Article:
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Using an NFS Data Store for ISO Images in your VMWare ESX Environment

How to Setup an NFS Data Store for VMWare ESX:  I've got four ESX servers in my lab, running various versions of VMWare (ESX 3.0, 3.5 and ESXi 4.1).  When I first got started, I found myself copying ISO images of various operating systems to each ESX server so that I could install the OS on the virtual machines.  Not only was it time consuming, but it used up valuable space on the ESX servers, that I'd rather use to host VMs.

Now, one thing you can do, if you have SAN storage, is to attach the same SAN LUN to all of your ESX servers, and put your ISO images there.  What a waste of expensive SAN storage though.  Instead, you can create an NFS server using a Windows or Linux server with cheap local storage.

I tested few different operating systems for the NFS server.   First I tried Fedora Linux version 12, then Windows 2003 with Services for UNIX (an add-on), then Windows 2008 R2 with Services for NFS (an in the box feature).  I'll explain the procedure for setting up 2008 as an NFS server.  But first, let's discuss the placement of your NFS server.

Network Connections
Hosting your ISO images on an NFS server means that you're going to be mounting ISO images, booting from them, and installing the OS, all over the network.  That means that it's important that you maximize the throughout, and minimize the impact on the NICs in your VMWare servers that carry the traffic between your users and the VMs.  So ideally, it would be a good idea to connect your NFS server to the same network switch as your ESX servers, hopefully at 1Gb/sec.

Figure 1 - Dedicated NICs for VMKernel Networking
The next thing to be clear about is that ESX needs to have a VMKernel port defined (the VMKernel runs the NFS client), and bound to one or more NICs, in order to connect to an NFS data store (or an iSCSI target).  Hopefully, your ESX servers have lots of NICs, and you've followed best practice, dedicating one or more NICs to VMKernel and Service Console ports, while other NICs service the VMs (see figure 1).

As you can see in the figure, I've got two NICs servicing the VMKernel and the Service Console, and two more NICs servicing the virtual machines.  This configuration will keep the NFS traffic off of your virtual machine NICs.

Installing Services for NFS on Windows Server 2008 R2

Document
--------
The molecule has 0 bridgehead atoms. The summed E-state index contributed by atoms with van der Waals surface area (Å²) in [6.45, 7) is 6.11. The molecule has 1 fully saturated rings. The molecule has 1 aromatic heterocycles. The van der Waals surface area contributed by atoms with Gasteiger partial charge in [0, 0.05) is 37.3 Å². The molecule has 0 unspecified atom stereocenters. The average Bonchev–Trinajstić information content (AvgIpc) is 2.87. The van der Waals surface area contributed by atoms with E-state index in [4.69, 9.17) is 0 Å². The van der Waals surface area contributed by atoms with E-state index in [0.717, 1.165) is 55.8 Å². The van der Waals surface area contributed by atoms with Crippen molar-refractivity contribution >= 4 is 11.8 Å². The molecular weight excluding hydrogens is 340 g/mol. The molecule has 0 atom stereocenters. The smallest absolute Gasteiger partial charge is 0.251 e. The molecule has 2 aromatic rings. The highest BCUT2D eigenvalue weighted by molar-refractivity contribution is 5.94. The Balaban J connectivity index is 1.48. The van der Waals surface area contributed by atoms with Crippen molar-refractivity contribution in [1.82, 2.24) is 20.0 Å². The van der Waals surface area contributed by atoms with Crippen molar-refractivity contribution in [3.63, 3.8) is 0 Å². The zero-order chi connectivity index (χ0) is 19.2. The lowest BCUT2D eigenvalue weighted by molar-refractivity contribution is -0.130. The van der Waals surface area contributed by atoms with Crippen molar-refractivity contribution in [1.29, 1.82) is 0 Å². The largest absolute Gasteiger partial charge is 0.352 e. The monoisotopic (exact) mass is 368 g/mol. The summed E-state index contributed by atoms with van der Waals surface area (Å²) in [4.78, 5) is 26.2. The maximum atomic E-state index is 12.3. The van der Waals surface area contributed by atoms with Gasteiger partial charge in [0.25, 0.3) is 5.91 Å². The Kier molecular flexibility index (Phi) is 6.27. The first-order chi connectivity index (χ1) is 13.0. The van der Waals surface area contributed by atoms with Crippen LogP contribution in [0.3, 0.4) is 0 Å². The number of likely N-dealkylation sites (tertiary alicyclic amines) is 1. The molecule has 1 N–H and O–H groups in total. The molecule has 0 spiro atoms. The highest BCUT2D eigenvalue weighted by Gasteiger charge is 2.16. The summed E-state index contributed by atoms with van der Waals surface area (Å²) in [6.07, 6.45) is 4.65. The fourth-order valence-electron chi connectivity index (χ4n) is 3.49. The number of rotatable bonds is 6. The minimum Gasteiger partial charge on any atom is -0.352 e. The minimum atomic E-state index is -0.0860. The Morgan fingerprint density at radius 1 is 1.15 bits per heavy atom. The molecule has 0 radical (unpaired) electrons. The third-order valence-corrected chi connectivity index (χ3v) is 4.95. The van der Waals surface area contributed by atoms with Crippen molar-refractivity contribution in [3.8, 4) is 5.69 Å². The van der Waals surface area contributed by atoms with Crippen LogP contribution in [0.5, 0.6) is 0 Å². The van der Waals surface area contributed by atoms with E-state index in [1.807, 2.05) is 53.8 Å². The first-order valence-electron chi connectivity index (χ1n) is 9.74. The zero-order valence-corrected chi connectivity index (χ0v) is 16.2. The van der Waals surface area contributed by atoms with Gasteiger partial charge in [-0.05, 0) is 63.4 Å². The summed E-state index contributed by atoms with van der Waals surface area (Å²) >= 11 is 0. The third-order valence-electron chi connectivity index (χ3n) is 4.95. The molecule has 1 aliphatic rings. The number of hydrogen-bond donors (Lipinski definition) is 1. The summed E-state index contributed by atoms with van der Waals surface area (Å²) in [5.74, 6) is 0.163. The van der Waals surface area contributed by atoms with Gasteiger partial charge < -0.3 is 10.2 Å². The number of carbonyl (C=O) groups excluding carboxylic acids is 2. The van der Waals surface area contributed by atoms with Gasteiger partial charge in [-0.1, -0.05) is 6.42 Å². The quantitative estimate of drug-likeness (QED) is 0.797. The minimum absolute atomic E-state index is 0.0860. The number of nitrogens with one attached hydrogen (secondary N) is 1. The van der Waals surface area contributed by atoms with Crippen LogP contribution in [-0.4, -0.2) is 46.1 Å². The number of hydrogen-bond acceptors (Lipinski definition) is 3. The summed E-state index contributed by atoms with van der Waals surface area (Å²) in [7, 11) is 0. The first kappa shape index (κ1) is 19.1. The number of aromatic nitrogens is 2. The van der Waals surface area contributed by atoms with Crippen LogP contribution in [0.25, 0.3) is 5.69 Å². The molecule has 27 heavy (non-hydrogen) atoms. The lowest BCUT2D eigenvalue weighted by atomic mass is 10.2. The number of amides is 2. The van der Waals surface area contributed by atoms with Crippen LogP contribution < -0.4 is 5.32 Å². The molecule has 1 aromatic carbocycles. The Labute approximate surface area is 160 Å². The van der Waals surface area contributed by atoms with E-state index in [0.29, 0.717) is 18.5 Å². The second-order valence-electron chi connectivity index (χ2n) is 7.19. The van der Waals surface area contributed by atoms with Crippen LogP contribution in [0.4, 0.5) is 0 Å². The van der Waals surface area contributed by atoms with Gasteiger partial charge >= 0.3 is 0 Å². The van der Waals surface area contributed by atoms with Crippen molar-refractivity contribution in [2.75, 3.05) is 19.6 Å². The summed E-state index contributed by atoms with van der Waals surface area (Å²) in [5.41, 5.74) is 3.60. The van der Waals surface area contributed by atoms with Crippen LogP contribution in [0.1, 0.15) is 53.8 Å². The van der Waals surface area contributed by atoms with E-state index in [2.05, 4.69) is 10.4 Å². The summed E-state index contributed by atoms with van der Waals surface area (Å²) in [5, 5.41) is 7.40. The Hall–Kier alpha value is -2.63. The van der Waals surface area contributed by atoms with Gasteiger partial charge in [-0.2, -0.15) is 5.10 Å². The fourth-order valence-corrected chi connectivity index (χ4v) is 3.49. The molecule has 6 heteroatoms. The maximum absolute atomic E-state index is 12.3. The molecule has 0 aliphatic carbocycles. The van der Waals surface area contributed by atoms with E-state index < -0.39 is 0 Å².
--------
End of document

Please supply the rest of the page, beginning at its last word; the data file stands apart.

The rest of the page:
OK, we've got our 2008 R2 server on the same switch as the ESX hosts' VMKernel NICs, and now we can install Services for NFS:
  1. Launch Server Manager, click Roles, and click Add Roles
  2. Select the File Server role, and click Next. 
  3. On the Role Services screen, select Services for Network File System
  4. Click Next, then Install.
Setting up an NFS Share on 2008 R2
Next we can create a folder to hold our ISO images, and share it via NFS:
    Figure 2 - Adding an NFS Share
  1. Create the folder on the 2008 server
  2. Right-click the folder, and click properties. 
  3. On the NFS Sharing tab, click Manage NFS Sharing
  4. Check the Share This Folder box and give it a share name
  5. Click the Permissions button, and set the permissions.
I've allowed all machines read-only access to the share, with root access enabled (see figure 2).

Mounting the NFS Share as a Data Store in ESX
Figure 3 - Adding an NFS Data Store to ESX
Now launch the VMWare client and connect to your ESX server.  We can now mount the NFS share as a data store:
  1. In the VMWare client, click the configuration tab
  2. Under the Hardware section, click Storage
  3. Click the Add Storage link.
  4. Select NFS, and click Next
  5. Enter the IP Address of the 2008 server and the name of the NFS share
  6. Enter a name for your new data store, and click Next, and Finish
Repeat these steps on each of your ESX servers.  Your ESX servers should now be able to access files on the NFS share.  Once you've copied your ISO images to the share, they'll be accessible to the VM's that you want to build on your ESX servers.  The ISO's are now in a central location, and what's better (if you ask a Windows guy like me), they're on a Windows server so I don't have to brush up on FTP or SCP every time I need to copy an ISO.  Sorry UNIX geeks, no offense.
You can even host a VM on an NFS data store.  I've tried it, and performance isn't all that terrible for light loads, as long as you have a RAID set with enough spindles to provide adequate performance.  But if you copy any big files, performance kind of tanks.  And of course you need read-write access for that.

An NFS data store might also provide options for backups of your VMs.  You can copy VM files to the NFS server, when you can use Windows backup tools to back them up.  Not to say that this is a solution for enterprise backup, but it gives some examples of how flexible and handy NFS data stores can be.


Anonymous said...

thank you thank you thank you.

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